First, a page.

"Only disadvantage I thought I had last year was the best pitchers we had in the American League couldn't pitch," Washington said Tuesday before his Rangers opened a three-game series with the White Sox at U.S. Cellular Field. "So with the rule change, if they're able to pitch, I feel pretty comfortable."
The only AL All-Star pitcher who is scheduled to start Sunday is Mariners right-hander Felix Hernandez. Washington said he spoke with the Mariners and got the OK to get an inning from Hernandez in the Midsummer Classic. White Sox left-hander Chris Sale also was scheduled to start, but the White Sox are skipping him to limit the youngster's innings, giving Washington a full staff.
Washington said he is talking to every pitching coach to see what they would like done, and is excited to have a full staff.
"I'm keeping my fingers crossed and hoping that everyone that's there makes it through Sunday without any issues," Washington said. "And if they make it through Sunday without any issues, I love what I have."
Bell flying through farm system
ROUND ROCK, Texas -- Chad Bell knew he was pitching well. He just didn't know he was pitching this good.Bell, who began this season as a reliever in high Class A Myrtle Beach, is now a starter with Triple-A Round Rock. In his first two starts with the Express, he is 2-0 with a 0.72 ERA, tossing six scoreless innings in a 2-0 win over New Orleans on Sunday. Bell was 1-0 with a 1.59 ERA in four relief outings at Myrtle Beach and 2-2 with a 2.84 ERA in 13 games, including seven starts, with Double-A Frisco. "It was a surprise when I got called up," Bell said. "I was throwing the ball well. But I didn't think it would be this fast. I knew, throwing the ball the way I was, it was a possibility. It definitely wasn't something I was expecting." In his first start with Round Rock, Bell, 23, gave up one run on five hits, striking out seven and walking four in 5 2/3 innings during a 3-1 win over Iowa. Bell, despite admitting that he didn't have his best stuff, was able to throw six shutout innings in his second start at the Triple-A level. "If the defense makes plays behind me like they did [Sunday], a lot can happen," Bell said. "I was still able to make some quality pitches down in the zone, working both sides of the plate. You're not always going to have your best stuff. You've just got to throw a few more offspeed pitches here and there, make sure you're ahead. That's what I did." The Rangers' 14th-round pick in 2009, Bell was "piggybacking" in Myrtle Beach, throwing every five days in relief of the same starting pitcher. While in Frisco, he began as a reliever but was moved to the rotation before getting called up to Round Rock on June 22. So far, the transition from the bullpen to the rotation was been a smooth one. "From last season to this season, I'm throwing more strikes," Bell said. "I don't have what'd you call an overpowering fastball by any means. Last year, I was a little too timid and got a little picky. I'm not trying to hit corners but just making sure I get it across the plate."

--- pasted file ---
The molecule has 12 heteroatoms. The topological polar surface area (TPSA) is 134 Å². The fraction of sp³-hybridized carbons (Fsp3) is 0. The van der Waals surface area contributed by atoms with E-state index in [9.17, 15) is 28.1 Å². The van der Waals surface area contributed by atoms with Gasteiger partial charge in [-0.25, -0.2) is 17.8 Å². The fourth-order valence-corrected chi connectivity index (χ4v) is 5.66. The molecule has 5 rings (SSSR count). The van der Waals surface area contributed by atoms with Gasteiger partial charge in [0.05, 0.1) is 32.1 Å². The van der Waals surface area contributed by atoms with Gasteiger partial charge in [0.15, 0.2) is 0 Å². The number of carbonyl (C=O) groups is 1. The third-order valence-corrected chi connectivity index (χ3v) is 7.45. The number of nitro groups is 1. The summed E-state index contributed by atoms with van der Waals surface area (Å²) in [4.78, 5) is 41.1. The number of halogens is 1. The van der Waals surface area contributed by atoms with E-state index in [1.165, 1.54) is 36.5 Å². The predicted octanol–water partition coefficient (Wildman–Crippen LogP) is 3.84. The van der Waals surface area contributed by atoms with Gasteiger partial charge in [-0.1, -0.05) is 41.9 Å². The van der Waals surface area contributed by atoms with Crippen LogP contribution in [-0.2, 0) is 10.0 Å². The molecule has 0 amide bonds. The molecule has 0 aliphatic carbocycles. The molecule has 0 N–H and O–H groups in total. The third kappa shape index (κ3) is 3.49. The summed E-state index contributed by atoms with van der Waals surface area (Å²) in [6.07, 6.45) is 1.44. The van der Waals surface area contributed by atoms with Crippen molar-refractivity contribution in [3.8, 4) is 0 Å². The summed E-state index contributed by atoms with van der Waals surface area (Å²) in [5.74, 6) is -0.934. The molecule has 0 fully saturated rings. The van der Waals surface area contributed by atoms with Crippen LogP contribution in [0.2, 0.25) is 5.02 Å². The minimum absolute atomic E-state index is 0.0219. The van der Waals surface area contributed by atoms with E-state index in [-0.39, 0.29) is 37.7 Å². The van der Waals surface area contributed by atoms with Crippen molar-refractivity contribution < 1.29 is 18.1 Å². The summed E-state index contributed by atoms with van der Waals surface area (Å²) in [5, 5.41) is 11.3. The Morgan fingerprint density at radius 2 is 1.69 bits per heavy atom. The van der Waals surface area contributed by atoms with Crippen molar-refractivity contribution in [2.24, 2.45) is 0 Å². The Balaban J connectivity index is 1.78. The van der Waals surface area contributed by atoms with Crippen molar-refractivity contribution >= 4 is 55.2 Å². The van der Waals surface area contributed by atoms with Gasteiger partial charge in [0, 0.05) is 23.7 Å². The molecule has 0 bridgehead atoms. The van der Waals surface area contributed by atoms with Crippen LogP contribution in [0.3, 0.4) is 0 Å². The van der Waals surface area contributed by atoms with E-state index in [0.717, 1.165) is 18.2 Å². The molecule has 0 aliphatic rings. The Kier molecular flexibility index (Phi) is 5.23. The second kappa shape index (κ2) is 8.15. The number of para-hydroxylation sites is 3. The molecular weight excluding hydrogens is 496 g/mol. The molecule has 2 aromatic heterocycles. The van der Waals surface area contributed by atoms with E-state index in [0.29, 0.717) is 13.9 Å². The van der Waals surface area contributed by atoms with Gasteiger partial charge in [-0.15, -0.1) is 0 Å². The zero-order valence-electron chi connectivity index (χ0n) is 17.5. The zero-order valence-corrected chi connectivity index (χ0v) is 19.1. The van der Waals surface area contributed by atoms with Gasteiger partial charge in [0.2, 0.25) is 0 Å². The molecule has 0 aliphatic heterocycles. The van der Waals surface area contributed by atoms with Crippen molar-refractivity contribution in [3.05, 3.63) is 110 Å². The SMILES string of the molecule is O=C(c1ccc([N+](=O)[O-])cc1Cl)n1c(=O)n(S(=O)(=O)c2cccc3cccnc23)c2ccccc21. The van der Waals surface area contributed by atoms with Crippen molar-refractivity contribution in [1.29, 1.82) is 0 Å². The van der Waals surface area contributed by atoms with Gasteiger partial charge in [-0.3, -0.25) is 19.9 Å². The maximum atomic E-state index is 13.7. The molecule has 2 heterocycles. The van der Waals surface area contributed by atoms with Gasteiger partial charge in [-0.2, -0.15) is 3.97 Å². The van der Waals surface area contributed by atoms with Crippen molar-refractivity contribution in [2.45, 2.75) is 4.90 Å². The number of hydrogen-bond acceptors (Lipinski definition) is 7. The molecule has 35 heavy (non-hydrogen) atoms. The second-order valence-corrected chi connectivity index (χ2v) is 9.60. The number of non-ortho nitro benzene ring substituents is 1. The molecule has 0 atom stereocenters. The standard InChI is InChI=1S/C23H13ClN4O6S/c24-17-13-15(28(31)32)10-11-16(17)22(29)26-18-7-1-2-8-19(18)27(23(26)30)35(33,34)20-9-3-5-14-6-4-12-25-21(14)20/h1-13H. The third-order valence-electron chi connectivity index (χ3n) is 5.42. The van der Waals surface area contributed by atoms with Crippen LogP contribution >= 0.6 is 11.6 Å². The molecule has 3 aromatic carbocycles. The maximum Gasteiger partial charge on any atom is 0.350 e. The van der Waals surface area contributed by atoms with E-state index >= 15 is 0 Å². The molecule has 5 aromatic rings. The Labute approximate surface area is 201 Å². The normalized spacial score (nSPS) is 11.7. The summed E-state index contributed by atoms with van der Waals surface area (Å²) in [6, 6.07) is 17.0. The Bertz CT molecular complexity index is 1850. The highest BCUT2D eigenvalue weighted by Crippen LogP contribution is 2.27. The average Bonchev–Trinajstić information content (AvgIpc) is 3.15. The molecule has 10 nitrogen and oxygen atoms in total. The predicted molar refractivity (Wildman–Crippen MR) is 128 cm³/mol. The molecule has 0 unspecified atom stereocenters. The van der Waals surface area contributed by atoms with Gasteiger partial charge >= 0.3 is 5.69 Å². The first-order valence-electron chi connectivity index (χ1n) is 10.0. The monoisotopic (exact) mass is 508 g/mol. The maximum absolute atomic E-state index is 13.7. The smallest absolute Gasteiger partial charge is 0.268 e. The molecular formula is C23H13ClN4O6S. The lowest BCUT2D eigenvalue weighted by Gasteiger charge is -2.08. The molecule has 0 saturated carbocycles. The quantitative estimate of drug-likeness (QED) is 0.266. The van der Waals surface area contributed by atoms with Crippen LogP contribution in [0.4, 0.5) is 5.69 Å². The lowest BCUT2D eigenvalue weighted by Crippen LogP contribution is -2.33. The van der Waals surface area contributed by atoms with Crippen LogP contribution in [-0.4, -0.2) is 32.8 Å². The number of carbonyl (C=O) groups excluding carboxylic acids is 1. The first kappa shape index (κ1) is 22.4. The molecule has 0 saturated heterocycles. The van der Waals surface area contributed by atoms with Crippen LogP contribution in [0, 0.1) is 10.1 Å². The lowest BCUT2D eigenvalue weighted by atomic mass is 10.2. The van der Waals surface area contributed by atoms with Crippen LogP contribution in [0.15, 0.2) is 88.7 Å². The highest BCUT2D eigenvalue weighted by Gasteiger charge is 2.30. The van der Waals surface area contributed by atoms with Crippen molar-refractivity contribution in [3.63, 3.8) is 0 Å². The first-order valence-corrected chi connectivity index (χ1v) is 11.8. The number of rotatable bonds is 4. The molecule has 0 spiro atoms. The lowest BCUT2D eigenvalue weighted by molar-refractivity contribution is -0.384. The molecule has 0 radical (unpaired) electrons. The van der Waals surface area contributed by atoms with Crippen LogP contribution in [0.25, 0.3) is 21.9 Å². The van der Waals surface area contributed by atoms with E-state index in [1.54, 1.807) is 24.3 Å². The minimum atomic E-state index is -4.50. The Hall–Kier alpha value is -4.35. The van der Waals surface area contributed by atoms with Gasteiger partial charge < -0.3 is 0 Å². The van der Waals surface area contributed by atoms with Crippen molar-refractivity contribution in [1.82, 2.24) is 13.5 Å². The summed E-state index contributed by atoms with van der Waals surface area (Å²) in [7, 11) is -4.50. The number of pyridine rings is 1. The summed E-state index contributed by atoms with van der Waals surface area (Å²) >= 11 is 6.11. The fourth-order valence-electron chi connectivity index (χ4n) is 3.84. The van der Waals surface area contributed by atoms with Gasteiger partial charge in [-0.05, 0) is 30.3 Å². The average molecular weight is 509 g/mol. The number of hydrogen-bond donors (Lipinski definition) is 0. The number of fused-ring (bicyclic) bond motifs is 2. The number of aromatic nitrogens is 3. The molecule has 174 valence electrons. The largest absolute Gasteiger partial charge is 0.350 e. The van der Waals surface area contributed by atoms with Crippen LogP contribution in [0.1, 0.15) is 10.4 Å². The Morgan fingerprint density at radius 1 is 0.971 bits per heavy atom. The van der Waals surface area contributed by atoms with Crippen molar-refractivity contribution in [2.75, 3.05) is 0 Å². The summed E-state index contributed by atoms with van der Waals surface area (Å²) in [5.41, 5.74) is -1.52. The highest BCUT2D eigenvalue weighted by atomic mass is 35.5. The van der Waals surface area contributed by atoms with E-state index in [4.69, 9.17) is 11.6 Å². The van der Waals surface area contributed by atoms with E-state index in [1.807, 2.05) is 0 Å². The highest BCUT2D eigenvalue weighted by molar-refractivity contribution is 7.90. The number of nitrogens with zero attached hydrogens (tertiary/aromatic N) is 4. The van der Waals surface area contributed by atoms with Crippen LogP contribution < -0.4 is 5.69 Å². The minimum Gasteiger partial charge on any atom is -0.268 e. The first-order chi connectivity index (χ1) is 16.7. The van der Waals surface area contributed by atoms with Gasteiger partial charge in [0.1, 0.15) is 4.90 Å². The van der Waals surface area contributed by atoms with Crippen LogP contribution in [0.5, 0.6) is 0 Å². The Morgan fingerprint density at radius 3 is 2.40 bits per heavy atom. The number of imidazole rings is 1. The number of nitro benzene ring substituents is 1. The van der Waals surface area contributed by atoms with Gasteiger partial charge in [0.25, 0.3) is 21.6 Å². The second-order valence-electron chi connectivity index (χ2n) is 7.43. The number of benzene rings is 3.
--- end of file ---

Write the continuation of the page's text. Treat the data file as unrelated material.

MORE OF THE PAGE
Cash Kruth is a reporter for MLB.com. Follow him on Twitter at @cashkruth. Christian Corona is an associate reporter for MLB.com. This story was not subject to the approval of Major League Baseball or its clubs.